As described above, EXAMPLES 4, 5, 6, 7 and 8; that is, the solder resists containing more than 10% by weight of resins each containing more than 3 functional groups--methacryloyl or acryloyl groups--per molecule, are very satisfactory in resistance-to-solder, flexural strength and adhesion. The solder resists with the above compositions have suitable printability and can be satisfactorily used as the solder resist ink in the fabrication of various flexible printed circuit boards. So far, the present invention has been described in conjunction with the solder resist ink used in the fabrication of printed circuit boards, but it will be understood that since the photosetting compositions of the present invention have satisfactory resistance-to-solder, flexural strength and adhesion which are well balanced, they can be obviously used as photosetting adhesives, molding agents, paint, printing plates and so on. It is to be understood that the present invention is not limited to the above-described examples.
______________________________________ EXAMPLES 1 2 3 4 5Com- % by % by % by % by % bypositions weight weight weight weight weight______________________________________3-functional 3 6 9 10 12epoxyacrylate2-functional 3 6 9 10 12esteracrylate2-hydroxyethyl- 56 50 44 42 38methacrylate2-ethyl- 1 1 1 1 1anthraquinoneModaflow 1 1 1 1 1Talc 33 33 33 33 33Aerogel 2 2 2 2 2Phthalocyanine 1 1 1 1 1greenResistance-to- X X X O Osolder(JISC-6481,260° C., 10 sec.)Flexural X X O O Ostrength(JISP-8115,0.38R, bendingthrough 180°)Adhesion X X O O O(JISD-0202,chequer patterntest)______________________________________ O: satisfactory X: swelling and/or separation
______________________________________ EXAMPLESCom- 6 7 8positions % by weight % by weight % by weight______________________________________5-functional 5 10 15epoxyacrylate3-functional 5 5 5trimethylol-propane-triacrylate2-functional 10 10 10esteracrylate2-hydroxyethyl- 42 37 32methacrylate2-ethyl- 1 1 1anthraquinoneModaflow 1 1 1Talc 33 33 33Aerogel 2 2 2Phthalocyanine 1 1 1greenResistance-to- O O Osolder(JISC-6481,260° C., 10 sec.)Flexural O O Ostrength(JISP-8115,0.38R, bendingthrough 180°)Adhesion O O O(JISD-0202,chequer patterntest)______________________________________ O: satisfactory
______________________________________ EXAMPLESCom- 9 10 11positions % by weight % by weight % by weight______________________________________2-functional 10 20 30epoxyacrylate2-functional 10 20 30esteracrylate2-hydroxyethyl- 42 22 2methacrylate2-ethyl- 1 1 1anthraquinoneModaflow 1 1 1Talc 33 33 33Aerogel 2 2 2Phthalocyanine 1 1 1greenResistance-to- X X Xsolder(JISC-6481,260° C., 10 sec.)Flexural O O Ostrength(JISP-8115,0.38R, bendingthrough 180°)Adhesion O O O(JISD-0202,chequer patterntest)______________________________________ O: satisfactory X: swelling and/or separation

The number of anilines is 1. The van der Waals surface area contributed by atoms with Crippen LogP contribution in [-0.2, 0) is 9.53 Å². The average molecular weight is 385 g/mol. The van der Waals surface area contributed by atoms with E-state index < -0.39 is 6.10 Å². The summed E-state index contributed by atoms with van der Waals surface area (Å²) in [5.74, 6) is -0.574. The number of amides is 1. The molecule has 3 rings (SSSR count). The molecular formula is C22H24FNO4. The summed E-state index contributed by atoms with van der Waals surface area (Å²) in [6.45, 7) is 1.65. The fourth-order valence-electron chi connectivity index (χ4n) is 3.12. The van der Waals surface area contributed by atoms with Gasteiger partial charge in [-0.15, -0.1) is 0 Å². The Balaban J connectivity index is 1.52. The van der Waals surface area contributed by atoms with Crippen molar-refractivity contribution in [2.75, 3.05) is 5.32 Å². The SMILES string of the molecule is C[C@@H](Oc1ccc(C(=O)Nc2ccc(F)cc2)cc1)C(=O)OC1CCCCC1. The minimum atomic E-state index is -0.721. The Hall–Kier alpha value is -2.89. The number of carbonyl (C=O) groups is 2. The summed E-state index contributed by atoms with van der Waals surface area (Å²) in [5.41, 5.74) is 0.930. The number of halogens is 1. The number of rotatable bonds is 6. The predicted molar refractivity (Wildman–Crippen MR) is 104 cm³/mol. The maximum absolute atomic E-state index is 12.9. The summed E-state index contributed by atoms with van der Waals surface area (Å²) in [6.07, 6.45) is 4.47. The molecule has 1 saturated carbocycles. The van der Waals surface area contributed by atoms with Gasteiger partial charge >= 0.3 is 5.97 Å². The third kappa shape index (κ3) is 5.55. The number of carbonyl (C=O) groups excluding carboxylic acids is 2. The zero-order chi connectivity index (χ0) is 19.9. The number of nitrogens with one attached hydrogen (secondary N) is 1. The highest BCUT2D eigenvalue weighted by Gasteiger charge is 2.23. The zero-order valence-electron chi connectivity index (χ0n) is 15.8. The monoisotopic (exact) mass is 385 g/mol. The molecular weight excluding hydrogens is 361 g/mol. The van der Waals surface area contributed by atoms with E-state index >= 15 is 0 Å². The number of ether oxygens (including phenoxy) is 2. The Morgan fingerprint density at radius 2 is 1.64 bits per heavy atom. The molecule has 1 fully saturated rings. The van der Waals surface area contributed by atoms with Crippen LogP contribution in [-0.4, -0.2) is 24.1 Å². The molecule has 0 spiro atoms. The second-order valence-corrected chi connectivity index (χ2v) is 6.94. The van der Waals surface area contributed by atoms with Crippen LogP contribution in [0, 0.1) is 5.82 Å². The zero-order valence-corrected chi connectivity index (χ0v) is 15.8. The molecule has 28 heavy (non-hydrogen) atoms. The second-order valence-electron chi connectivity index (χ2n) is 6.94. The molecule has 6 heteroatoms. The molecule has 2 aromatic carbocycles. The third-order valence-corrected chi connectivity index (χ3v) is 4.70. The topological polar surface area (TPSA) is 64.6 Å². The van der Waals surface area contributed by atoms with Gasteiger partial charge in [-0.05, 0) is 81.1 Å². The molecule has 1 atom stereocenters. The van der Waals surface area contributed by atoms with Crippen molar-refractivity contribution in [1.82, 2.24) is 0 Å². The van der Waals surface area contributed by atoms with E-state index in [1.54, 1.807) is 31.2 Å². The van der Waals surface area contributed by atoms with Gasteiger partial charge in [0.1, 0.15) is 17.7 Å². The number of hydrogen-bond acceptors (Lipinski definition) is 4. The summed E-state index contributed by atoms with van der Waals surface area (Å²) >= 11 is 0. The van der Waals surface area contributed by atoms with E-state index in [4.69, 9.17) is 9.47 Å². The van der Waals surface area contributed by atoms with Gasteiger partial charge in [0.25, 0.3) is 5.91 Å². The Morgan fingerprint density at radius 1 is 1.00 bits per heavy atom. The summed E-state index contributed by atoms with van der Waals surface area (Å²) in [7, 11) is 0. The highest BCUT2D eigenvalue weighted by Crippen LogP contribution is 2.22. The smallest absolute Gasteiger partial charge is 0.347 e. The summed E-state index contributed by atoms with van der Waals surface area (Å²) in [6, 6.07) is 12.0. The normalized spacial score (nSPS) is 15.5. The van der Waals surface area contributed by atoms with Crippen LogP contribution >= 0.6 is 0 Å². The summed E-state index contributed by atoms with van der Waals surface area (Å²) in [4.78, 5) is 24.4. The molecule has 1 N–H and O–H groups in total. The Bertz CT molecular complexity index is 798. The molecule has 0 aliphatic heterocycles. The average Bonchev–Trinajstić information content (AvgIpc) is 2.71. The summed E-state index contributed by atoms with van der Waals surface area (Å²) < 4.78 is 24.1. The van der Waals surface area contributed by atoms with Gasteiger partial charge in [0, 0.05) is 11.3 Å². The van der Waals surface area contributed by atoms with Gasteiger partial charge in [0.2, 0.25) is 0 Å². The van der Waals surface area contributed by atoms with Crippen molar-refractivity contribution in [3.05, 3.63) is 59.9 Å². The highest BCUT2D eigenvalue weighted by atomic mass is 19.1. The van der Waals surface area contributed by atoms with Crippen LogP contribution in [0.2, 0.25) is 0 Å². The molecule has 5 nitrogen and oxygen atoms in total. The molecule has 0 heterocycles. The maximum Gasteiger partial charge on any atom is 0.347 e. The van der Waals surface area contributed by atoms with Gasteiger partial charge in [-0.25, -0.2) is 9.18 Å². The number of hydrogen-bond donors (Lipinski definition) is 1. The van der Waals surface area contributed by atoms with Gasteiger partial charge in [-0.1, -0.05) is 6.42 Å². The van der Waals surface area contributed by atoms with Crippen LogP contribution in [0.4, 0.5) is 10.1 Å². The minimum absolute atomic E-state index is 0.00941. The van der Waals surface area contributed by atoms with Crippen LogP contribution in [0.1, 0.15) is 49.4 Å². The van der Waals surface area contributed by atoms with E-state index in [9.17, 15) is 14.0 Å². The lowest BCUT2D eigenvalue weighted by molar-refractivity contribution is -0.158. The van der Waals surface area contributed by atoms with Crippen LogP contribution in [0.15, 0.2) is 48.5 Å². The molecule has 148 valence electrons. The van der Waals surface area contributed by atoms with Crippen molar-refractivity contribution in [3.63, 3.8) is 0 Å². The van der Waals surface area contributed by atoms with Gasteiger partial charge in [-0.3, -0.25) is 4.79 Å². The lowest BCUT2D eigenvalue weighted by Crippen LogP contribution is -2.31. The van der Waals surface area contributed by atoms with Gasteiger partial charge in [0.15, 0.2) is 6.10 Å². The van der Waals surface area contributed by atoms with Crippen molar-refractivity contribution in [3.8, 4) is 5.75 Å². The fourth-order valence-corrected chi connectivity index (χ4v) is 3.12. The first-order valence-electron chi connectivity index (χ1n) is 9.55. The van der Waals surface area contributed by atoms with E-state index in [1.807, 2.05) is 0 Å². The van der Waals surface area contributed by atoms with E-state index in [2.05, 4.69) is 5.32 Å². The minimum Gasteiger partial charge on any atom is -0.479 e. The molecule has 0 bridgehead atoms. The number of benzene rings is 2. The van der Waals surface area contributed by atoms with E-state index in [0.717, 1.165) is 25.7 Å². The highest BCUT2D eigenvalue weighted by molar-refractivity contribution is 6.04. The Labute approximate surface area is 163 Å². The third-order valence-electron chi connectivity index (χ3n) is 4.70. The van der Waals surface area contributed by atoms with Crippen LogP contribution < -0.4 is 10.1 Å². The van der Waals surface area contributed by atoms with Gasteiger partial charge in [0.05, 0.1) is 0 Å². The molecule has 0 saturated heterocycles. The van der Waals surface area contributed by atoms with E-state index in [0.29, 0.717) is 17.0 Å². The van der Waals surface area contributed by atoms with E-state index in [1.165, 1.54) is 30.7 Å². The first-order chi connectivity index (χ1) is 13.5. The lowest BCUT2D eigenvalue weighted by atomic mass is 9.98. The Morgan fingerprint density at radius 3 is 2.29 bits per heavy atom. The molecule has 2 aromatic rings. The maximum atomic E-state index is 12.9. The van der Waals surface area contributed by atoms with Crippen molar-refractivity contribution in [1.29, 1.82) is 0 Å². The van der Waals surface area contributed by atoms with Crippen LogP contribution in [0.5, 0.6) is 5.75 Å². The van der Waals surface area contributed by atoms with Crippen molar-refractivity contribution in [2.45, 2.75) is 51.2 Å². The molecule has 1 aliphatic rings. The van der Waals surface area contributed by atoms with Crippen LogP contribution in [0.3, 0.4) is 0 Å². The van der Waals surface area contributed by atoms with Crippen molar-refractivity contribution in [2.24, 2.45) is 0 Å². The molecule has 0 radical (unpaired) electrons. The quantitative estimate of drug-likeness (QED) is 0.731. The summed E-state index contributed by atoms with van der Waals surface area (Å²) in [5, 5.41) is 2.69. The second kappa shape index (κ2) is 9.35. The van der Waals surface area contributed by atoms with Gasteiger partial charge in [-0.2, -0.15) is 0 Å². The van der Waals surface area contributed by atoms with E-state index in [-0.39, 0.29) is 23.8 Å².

|Citing Patent||Filing date||Publication date||Applicant||Title|
|US4533445 *||Jul 6, 1983||Aug 6, 1985||Shipley Company Inc.||U.V. Curable composition|
|US4695527 *||Jun 17, 1986||Sep 22, 1987||Hoechst Aktiengesellschaft||Radiation-polymerizable composition and process for the application of markings to a printed circuit board|
|US5137936 *||Jul 26, 1990||Aug 11, 1992||Matsushita Electric Industrial Co., Ltd.||Method for packaging electronic parts and adhesive for use in said method|
|US5747115 *||Feb 28, 1995||May 5, 1998||The United States Of America As Represented By The Secretary Of The Navy||UV-curable and non-volatile pigmented coatings|
|EP0157374A2 *||Mar 28, 1985||Oct 9, 1985||Hoechst Aktiengesellschaft||Radiation-polymerisable composition and process for applying markings to a solder resist layer|
|EP0157374A3 *||Mar 28, 1985||Aug 6, 1986||Hoechst Aktiengesellschaft||Radiation-polymerisable composition and process for applying markings to a solder resist layer|
|U.S. Classification||522/103, 526/323.1, 526/323.2, 522/48, 522/183|
|International Classification||C09D11/10, C08F22/10, C08F2/48, C09D11/00, H05K1/00, C08F2/00, H05K3/28, B23K35/22|
|Cooperative Classification||C08F22/105, H05K1/0393, H05K3/287, B23K35/224|
|European Classification||B23K35/22C, H05K3/28G2, C08F22/10B|
|Jul 2, 1987||FPAY||Fee payment|
Year of fee payment: 4
|Jun 14, 1991||FPAY||Fee payment|
Year of fee payment: 8
|Jun 26, 1995||FPAY||Fee payment|
Year of fee payment: 12